Participants were categorized into the following leg symptom categories, based on previous study3, 4, 19 asymptomatic (no exertional leg symptoms); classical intermittent claudication symptoms; leg pain on exertion and rest (exertional leg pain that sometimes begins at rest); exertional leg pain/carry on (exertional leg pain that does not cause the patient to stop walking); atypical exertional leg pain (exertional leg pain that is not consistent with any of the previous
Depressive symptoms were measured annually using the Geriatric Depression Scale Short Form (GDS-S), a 15-item questionnaire assessing the number of depressive symptoms.20 The GDS-S score ranges from 0 to 15, where 0 indicates no depressive symptoms and 15 indicates that all depressive symptoms in the GDS-S are present.
Functional performance measures were administered at baseline and annually during follow-up.
Participants sit in a straight-backed chair with arms folded across their chest and stand five times consecutively as quickly as possible. Time to complete five chair rises is measured.
Participants were asked to hold three increasingly difficult standing positions for ten seconds each: standing with feet together side-by-side and parallel (side-by-side stand), standing with feet parallel with the toes of one foot adjacent to and touching the heel of the opposite foot (semi-tandem stand), and standing with one foot directly in front of the other with both feet in a straight line (tandem stand).23, 24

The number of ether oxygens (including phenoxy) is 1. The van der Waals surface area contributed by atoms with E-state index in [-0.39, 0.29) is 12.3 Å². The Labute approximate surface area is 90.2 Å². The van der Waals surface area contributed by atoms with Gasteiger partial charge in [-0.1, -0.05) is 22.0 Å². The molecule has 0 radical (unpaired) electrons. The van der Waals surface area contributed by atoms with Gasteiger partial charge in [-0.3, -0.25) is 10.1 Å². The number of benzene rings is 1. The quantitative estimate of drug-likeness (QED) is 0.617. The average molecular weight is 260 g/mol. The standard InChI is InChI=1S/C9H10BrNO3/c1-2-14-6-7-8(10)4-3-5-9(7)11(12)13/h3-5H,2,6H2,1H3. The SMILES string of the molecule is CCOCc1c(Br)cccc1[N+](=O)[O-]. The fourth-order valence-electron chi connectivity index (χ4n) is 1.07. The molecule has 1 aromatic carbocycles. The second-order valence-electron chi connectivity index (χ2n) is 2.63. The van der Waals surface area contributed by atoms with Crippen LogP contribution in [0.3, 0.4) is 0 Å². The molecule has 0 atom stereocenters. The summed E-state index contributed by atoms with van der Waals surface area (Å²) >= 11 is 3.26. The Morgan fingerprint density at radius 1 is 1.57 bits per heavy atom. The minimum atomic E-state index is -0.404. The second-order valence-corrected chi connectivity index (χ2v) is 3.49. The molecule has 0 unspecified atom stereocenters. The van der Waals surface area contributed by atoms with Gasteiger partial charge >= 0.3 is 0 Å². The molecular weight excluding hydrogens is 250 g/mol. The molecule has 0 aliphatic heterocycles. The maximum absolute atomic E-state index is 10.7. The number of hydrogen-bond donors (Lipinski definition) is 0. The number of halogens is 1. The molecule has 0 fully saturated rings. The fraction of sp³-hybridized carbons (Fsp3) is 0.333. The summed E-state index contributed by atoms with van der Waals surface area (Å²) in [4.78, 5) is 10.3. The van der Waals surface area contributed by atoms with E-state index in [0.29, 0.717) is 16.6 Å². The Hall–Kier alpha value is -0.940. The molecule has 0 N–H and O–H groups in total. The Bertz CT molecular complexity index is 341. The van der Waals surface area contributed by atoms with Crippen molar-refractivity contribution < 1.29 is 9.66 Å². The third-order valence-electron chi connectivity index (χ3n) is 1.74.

Walking velocity was measured with a four-meter walk performed at “usual” and “fastest” pace. For the “usual” paced walk, participants were instructed to walk at their usual pace, “as if going down the street to the store.” Each walk was performed twice. The faster walk in each pair was used in analyses.23, 24
The short physical performance battery combines data from the usual paced four-meter walking velocity, time to rise from a seated position five times, and standing balance. Individuals receive a zero score for each task they are unable to complete. One to four scores are assigned for remaining tasks, based upon quartiles of performance for over 6,000 participants in the Established Populations for the Epidemiologic Study of the Elderly.23, 24 Scores are summed to obtain the short physical performance battery score, ranging from 0 to 12.